Scott’s “secret weapon” – using motorized sledges for the first 200 miles of the 900-mile journey – was not as helpful as he imagined, failing after only 50 miles.

Equipment issues weren’t the only problems. A rival expedition led by Norwegian Roald Amundsen was also on the ice and planning to make a run for the pole. What was originally going to be a stroll across the ice was now a race.

“Everyone knew Amundsen was tougher,” said Raeside. “He was a professional polar explorer, he was using sledge dogs and wasn’t relying on slow ponies or man hauling.”

Scott’s plan was to carry everything, and drop provisions off at depots along the route, so when returning parties came back they could pick up the provisions. The ponies would be shot at certain intervals and their meat fed to the sledge dogs.

“Granddad looked at this theory and thought, ‘There is something wrong here … why don’t we take the meat from the ponies and cache that at regular intervals for the returning parties, and instead put more cooking oil on the sledges because you’ll need more cooking oil to boil the frozen meat.’

Wright went to Edward Wilson, Scott’s second-in-command, and asked him to tell Scott that his plan wouldn’t work. It is unknown if Wilson relayed the message. Scott didn’t change his plans.

At the top of Beardmore Glacier, less than 300 miles from the South Pole, Raeside’s grandfather was taken aside by Scott and told he wouldn’t be one of the five men taken all the way to the pole.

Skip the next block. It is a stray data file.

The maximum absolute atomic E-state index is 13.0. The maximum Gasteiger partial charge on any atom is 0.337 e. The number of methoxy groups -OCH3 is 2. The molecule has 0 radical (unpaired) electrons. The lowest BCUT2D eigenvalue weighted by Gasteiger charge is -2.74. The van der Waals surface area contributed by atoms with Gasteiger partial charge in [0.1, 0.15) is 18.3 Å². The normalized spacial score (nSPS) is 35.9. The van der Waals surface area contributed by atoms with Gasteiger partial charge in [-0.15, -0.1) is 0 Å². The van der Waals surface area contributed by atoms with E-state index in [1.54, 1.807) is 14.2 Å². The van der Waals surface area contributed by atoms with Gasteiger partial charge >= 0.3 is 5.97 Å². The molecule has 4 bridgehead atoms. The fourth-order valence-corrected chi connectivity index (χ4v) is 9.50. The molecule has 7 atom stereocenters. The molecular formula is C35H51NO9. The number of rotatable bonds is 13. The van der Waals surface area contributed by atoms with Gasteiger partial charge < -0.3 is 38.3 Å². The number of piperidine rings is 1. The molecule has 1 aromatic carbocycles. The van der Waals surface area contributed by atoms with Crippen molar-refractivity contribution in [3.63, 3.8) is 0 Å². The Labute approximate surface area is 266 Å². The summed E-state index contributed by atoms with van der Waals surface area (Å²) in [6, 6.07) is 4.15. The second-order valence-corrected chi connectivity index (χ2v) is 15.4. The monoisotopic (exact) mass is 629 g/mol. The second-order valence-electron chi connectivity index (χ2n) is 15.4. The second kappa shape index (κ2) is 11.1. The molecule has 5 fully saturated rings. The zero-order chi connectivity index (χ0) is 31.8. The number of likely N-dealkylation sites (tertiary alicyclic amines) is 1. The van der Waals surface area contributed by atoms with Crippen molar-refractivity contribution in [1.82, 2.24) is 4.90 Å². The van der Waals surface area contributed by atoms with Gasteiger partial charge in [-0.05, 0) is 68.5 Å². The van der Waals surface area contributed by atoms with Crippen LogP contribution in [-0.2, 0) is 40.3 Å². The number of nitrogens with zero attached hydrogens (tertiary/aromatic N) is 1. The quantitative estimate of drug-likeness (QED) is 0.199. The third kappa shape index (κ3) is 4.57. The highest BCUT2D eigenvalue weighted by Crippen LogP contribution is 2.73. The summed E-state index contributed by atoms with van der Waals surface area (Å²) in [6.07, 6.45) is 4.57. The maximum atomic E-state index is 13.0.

When Scott arrived at the South Pole he found that Amundsen had beaten him by more than a month.

Problems plagued the group’s return journey, and led to the deaths of all five men. The seals on the oil tanks left at the provision depots had shrunk in the cold and the oil evaporated, leaving them with a shortage of fuel.

The only proof of their final moments came from Scott’s diary, which had pages removed from it before it was made public.

Meanwhile, after surviving being stranded for eight months with minimal provisions, Raeside’s grandfather struck out with a search party the following spring to learn the fate of Scott’s party.

They found three bodies – Scott included – and erected a cairn, which today is completely buried. Because the ice barrier where they died is moving, experts estimate the men have travelled about 25 miles toward the sea since they died.

“One day, they may actually end up making it back to the coast after all,” said Raeside.

Submit press release to pressrelease@exchangemagazine.com - Editor Jon Rohr - Content published on this site represents the opinion of the individual/organization and/or source provider of the Content. ExchangeMagazine.com is non-partisan, online journal. Privacy Policy. Copyright of Exchange produced editorial is the copyright of Exchange Business Communications Inc. 2009/*.*. Additional editorials, comments and releases are copyright of respective source(s) and/or institutions or organizations.